Investors should be questioning their positive assumptions after the events of the past two weeks. Things have changed a great deal and rumors abound on how the authorities plan to support the market now. At the end of last month, only ten calendar days ago, the perky US equity market, the placid foreign exchange scene, calm credit spreads and rock-bottom volatility implied to us and anyone paying even cursory attention that the world was happy with the way things were turning out in 2012, no matter what the Mayan calendar might be saying. But now, after the Socialist victory in France, the Greek electoral disintegration, the poor US employment numbers and the disastrous European PMI readings the market is very uncertain with the EUR/USD below 1.30, Spanish 10-year Bonds back over 6.00% and equity markets down sharply around the world. Our cyclical analysis finds this weakness very appropriate as we should be in a decline. What makes the ground so uncertain beneath our feet is the reality of our current position: interest rates are at zero, fiscal budgets are stretched to the maximum, total national financial liabilities are at a breaking point and national monetary bases are a multiple of the highest they have ever been. Quite simply, there are no good borrowers. No one wants to loan anyone any money.
Two weeks ago, we showed that when it comes to parabolic charts, Europe sure has a variety to choose from. Yet none are quite as parabolic as the chart enabling it all: the Bundesbank's TARGET2 claims toward the rest of the Eurosystem, or as we have repeatedly explained (and as Jens Wiedmann confirmed), the sunk cost that Germany will have to foot once the Euro experiment ends, and the EMU falls apart.. which judging by recent developments in Greece, and now Spain, could be as soon as in a few weeks. The number as of April 30? €644,182,010,456.05, which is exactly 25% of German GDP, and an increase of €28.6 billion in April and €181 billion in 2012 alone! Putting this number in perspective, imagine that the Fed had "assets" totalling $3.85 trillion that everyone knew are totally worthless, and meant that it would have to print a like amount in fresh money as replacement "capital" when D-Day came. This "money" represents a receivable that the Bundesbank will never, repeat never, get back, once Greece exits the Eurozone, and sets a precedent for all the other insolvent European countries, leading to the end of the European monetary experiment. It also means that the asset base backing the liability side of the Bundesbank will soon get obliterated. So the real question is: do German taxpayers feel like sinking costs which will never be repaid, and which serve merely to preserve the myth of viable German export markets, thereby keeping the illusion that the German intra-Eurozone export industry is alive and well, while in the process obliterating the balance sheet of their far more prudent central bank? Or will the German population say "genug" and force the Bundesbank to stop funding the current account deficit ways that it has been enabling for years? The choice is theirs. Just don't come crying to the Fed when this number is 100% of GDP and everything falls apart.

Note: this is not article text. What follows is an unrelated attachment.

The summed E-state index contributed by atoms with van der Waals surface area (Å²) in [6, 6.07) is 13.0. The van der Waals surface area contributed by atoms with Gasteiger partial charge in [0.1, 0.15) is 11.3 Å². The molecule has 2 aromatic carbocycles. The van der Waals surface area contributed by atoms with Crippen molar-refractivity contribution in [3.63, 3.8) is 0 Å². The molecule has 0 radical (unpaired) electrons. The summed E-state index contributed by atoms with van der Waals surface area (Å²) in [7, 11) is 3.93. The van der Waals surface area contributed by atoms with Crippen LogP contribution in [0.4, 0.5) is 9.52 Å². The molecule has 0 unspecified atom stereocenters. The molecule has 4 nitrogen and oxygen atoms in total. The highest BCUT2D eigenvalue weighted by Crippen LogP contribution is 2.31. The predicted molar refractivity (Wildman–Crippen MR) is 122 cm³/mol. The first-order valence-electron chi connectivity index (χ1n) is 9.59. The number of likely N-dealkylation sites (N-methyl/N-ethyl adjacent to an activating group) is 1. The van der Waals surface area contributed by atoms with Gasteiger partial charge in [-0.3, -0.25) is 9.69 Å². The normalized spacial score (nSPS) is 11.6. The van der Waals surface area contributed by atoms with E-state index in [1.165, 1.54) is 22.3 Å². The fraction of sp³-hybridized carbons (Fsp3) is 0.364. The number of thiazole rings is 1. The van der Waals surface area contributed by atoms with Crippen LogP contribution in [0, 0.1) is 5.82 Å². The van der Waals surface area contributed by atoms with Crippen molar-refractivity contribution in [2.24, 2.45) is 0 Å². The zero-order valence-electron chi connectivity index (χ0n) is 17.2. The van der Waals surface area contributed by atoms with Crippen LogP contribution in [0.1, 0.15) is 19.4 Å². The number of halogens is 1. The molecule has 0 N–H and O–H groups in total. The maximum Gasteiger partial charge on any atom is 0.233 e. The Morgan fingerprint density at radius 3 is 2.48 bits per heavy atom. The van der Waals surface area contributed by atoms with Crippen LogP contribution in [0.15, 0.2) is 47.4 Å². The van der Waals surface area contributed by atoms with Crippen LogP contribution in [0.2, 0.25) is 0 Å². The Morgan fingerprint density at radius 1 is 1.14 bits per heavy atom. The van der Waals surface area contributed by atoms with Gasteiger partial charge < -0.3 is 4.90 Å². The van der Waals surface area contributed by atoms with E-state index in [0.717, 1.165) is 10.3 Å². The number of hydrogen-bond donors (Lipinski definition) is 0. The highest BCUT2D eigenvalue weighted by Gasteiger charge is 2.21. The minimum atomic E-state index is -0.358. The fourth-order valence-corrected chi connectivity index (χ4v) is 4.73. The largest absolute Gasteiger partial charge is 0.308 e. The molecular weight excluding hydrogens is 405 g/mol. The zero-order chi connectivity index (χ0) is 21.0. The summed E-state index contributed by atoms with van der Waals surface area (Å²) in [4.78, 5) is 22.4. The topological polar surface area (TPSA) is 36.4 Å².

What's important is that good markets are for selling and bad markets are for buying; it's counterintuitive. Your perception of how events will play out in the future is determined mostly by your experience in the immediate past; and if the last three investment decisions that you've made have rewarded you – if you feel good about your precepts – you begin to do something natural, which is confuse a bull market with brains, and you begin to become very aggressive. If your last three decisions – irrespective of whether they were well thought out – haven't played out so well, you become cautious. What you need to do is teach your brain to overwhelm or overrule your heart and understand that cheaper is better and more expensive is less good. It's difficult, but it must be done. Many things that are rewarding are difficult.
Not many changes in this month's Total Return Fund (PIMCO) flagship fund update: Bill Gross kept his MBS exposure at 53%, while lowering his net margin cash position from -23% to -18%, courtesy of a decline in Emerging Markets exposure from 10% to 7%. Exposure to all other products remained relatively flat. The one major difference is that TRF AUM rose from $252.5 billion to $258.7 billion, a $6 billion inflow in one month, and an all time high for the fund. As a result, the proportional exposure to MBS rose to $137 billion from $134 billion in absolute notional: also an all time record. Despite recent jawboning by both good and bad Fed cops, Gross is not wavering and is certain that when QE comes, and it will, it will not be some sterilized intervention (which is impossible as the Fed no longer has short-term bonds to sell), but outright MBS/QE, most likely in a 5/3 ratio. Additionally, we also learned that the effective duration of the TRF portfolio slumped to 4.61 years, the lowest since July 2011, when Gross was convinced America was going to hell. This one is somewhat confusing although we attribute the duration crunch to the ongoing surge in MBS holdings, and to a repositioning toward short-dated TSY paper.